Sahin U, Karikó K, Türeci Ö (October 2014). "mRNA-based therapeutics--developing a new class of drugs". Nat Rev Drug Discov. 13 (10): 759–80. doi:10.1038/nrd4278. PMID 25233993.

  4. List of COVID-19 vaccine authorizations - Wikipedia

    National regulatory authorities have granted emergency use authorizations for twenty-one COVID-19 vaccines.Six of those have been approved for emergency or full use by at least one WHO-recognized stringent regulatory authority ...

  5. COVID-19 vaccination in Taiwan - Wikipedia
    • Timeline
    • Vaccine Orders and Arrival
    • Vaccination

    On 3 March 2021, the first shipment of the Oxford–AstraZeneca COVID-19 vaccine was delivered. The 117,000 doses are part of the 10 million doses of the vaccine that the Taiwanese government had previously ordered. On 18 March 2021, the AstraZeneca vaccine was approved by the government, and vaccinations commenced on 22 March 2021. The vaccine is free for all Taiwanese people and long-term residents.Health workers, other frontline workers and seniors were the first to be inoculated with the vaccine. On 5 May 2021, the Moderna COVID-19 vaccine was approved for emergency use,and the first batch of 150,000 doses was delivered on 28 May 2021. On 17 May 2021, 400,000 doses of the AstraZeneca vaccine that were ordered through COVAX arrived in the midst of Taiwan's largest COVID-19 pandemic. On 31 May 2021, Taiwan Centers for Disease Control announced that 10 million doses of domestically produced vaccines (Medigen and United Biomedical) had been pre-reserved. 5 million of each vaccine were...

    Vaccines Orders

    The Taiwanese government has ordered COVID-19 vaccines directly from the Oxford-AstraZeneca, Moderna, Medigen Vaccine Biologics Corp., and United Biomedical. The Taiwanese government has also ordered another 4.76 million dose of vaccine through the COVAX platform besides the direct orders from pharmaceutical companies. An additional 15 million doses of Pfizer-BioNTech COVID-19 vaccine purchased by Foxconn, Taiwan Semiconductor Foundry Company, and Tzu-Chi Foundationwere also been donated to t...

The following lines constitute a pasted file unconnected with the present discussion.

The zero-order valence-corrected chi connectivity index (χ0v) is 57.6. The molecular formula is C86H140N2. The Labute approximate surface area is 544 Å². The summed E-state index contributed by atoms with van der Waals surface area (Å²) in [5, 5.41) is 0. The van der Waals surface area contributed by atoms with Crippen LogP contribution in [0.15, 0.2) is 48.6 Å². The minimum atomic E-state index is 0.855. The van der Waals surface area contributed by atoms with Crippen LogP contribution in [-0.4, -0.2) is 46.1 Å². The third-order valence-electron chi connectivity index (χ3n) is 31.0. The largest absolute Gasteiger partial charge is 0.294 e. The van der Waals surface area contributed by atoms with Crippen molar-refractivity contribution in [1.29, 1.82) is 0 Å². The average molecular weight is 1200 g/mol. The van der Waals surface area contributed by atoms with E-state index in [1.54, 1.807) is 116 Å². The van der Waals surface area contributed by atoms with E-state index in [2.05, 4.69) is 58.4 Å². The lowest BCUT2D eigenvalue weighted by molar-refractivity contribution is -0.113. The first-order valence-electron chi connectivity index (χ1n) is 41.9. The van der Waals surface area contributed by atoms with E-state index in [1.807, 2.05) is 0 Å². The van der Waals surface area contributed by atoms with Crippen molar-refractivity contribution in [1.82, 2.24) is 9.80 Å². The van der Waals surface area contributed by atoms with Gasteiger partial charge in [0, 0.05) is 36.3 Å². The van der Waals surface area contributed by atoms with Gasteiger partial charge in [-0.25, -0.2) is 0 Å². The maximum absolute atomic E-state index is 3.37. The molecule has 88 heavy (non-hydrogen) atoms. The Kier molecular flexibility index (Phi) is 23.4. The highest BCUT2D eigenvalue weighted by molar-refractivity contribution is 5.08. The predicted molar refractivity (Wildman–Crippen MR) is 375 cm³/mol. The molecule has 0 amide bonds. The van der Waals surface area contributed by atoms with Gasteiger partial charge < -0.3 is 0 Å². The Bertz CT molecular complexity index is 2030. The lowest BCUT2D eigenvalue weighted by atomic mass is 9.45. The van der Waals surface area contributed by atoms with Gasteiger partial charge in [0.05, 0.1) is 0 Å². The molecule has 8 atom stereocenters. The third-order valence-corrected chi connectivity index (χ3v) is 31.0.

Vaccination Plan

    The Taiwanese government has created a prioritization list for domestic COVID-19 vaccination plan, which includes 10 prioritized groups.

    Vaccination Appointment Platform

    On 6 July, the Central Epidemic Command Center (CECC) announced the creation of Taiwan Domestic COVID-19 Vaccination Appointment Platform, allowing the digitalization of COVID-19 vaccination sign up and appointments. The platform was created to simplify vaccination appointments and increase vaccine roll-outs. The platform is a four-step system. In the first step, individuals would need to sign up on the website and fill in the necessary information, such as their National Identification Card...

  6. Moderna - Wikipedia
    • History
    • Criticism
    • See Also
    • External Links

    In February 2016, a Nature editorial criticized Moderna for not publishing any peer-reviewed papers on its technology, unlike most other emerging and established biotech companies, and compared its approach to that of the controversially failed Theranos. In September 2018, Thrillist published an article titled, "Why This Secretive Tech Start-Up Could Be The Next Theranos", criticizing its reputation for secrecy and the absence of scientific validation or independent peer-review of its research, though having the highest valuation of any U.S. private biotech company at more than $5billion. A former Moderna scientist told Stat: "It's a case of the emperor's new clothes. They're running an investment firm, and then hopefully it also develops a drug that's successful."

  7. COVID-19 pandemic in Taiwan - Wikipedia

    Taiwan Centers for Disease Control. The COVID-19 pandemic in Taiwan is part of the worldwide pandemic of coronavirus disease 2019 ( COVID-19) caused by severe acute respiratory syndrome coronavirus 2 ( SARS-CoV-2 ). As of 25 July 2021, 3,506,490 ...